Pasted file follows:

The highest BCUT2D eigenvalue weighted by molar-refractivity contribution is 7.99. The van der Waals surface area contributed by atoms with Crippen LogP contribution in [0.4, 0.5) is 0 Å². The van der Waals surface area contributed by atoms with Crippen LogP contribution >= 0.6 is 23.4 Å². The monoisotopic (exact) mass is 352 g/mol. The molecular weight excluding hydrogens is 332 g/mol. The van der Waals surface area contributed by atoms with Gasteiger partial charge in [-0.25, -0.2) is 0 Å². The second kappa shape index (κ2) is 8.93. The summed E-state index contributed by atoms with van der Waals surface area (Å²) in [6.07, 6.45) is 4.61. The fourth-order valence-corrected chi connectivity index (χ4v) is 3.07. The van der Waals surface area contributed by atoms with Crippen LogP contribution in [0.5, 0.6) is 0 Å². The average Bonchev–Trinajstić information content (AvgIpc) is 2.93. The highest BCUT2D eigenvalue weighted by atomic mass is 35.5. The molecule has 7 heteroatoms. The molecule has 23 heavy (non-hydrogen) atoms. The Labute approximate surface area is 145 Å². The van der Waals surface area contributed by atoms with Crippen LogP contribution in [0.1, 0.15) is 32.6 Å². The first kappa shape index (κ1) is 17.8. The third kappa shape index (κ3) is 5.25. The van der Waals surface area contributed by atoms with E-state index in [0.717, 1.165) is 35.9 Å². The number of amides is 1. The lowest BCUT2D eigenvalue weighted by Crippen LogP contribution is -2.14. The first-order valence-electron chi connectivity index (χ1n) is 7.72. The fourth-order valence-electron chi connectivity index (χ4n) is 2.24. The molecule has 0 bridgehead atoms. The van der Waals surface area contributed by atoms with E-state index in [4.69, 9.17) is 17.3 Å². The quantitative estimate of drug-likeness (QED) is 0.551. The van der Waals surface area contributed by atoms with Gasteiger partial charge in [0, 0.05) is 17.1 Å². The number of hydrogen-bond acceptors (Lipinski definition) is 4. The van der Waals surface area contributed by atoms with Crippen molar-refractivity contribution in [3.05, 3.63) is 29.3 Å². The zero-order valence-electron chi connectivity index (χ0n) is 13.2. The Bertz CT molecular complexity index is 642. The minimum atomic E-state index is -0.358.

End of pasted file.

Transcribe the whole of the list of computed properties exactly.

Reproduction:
The highest BCUT2D eigenvalue weighted by molar-refractivity contribution is 7.99. The van der Waals surface area contributed by atoms with Crippen LogP contribution in [0.4, 0.5) is 0 Å². The van der Waals surface area contributed by atoms with Crippen LogP contribution >= 0.6 is 23.4 Å². The monoisotopic (exact) mass is 352 g/mol. The molecular weight excluding hydrogens is 332 g/mol. The van der Waals surface area contributed by atoms with Gasteiger partial charge in [-0.25, -0.2) is 0 Å². The second kappa shape index (κ2) is 8.93. The summed E-state index contributed by atoms with van der Waals surface area (Å²) in [6.07, 6.45) is 4.61. The fourth-order valence-corrected chi connectivity index (χ4v) is 3.07. The van der Waals surface area contributed by atoms with Crippen LogP contribution in [0.5, 0.6) is 0 Å². The average Bonchev–Trinajstić information content (AvgIpc) is 2.93. The highest BCUT2D eigenvalue weighted by atomic mass is 35.5. The molecule has 7 heteroatoms. The molecule has 23 heavy (non-hydrogen) atoms. The Labute approximate surface area is 145 Å². The van der Waals surface area contributed by atoms with Crippen LogP contribution in [0.1, 0.15) is 32.6 Å². The first kappa shape index (κ1) is 17.8. The third kappa shape index (κ3) is 5.25. The van der Waals surface area contributed by atoms with E-state index in [0.717, 1.165) is 35.9 Å². The number of amides is 1. The lowest BCUT2D eigenvalue weighted by Crippen LogP contribution is -2.14. The first-order valence-electron chi connectivity index (χ1n) is 7.72. The fourth-order valence-electron chi connectivity index (χ4n) is 2.24. The molecule has 0 bridgehead atoms. The van der Waals surface area contributed by atoms with E-state index in [4.69, 9.17) is 17.3 Å². The quantitative estimate of drug-likeness (QED) is 0.551. The van der Waals surface area contributed by atoms with Gasteiger partial charge in [0, 0.05) is 17.1 Å². The number of hydrogen-bond acceptors (Lipinski definition) is 4. The van der Waals surface area contributed by atoms with Crippen molar-refractivity contribution in [3.05, 3.63) is 29.3 Å². The zero-order valence-electron chi connectivity index (χ0n) is 13.2. The Bertz CT molecular complexity index is 642. The minimum atomic E-state index is -0.358.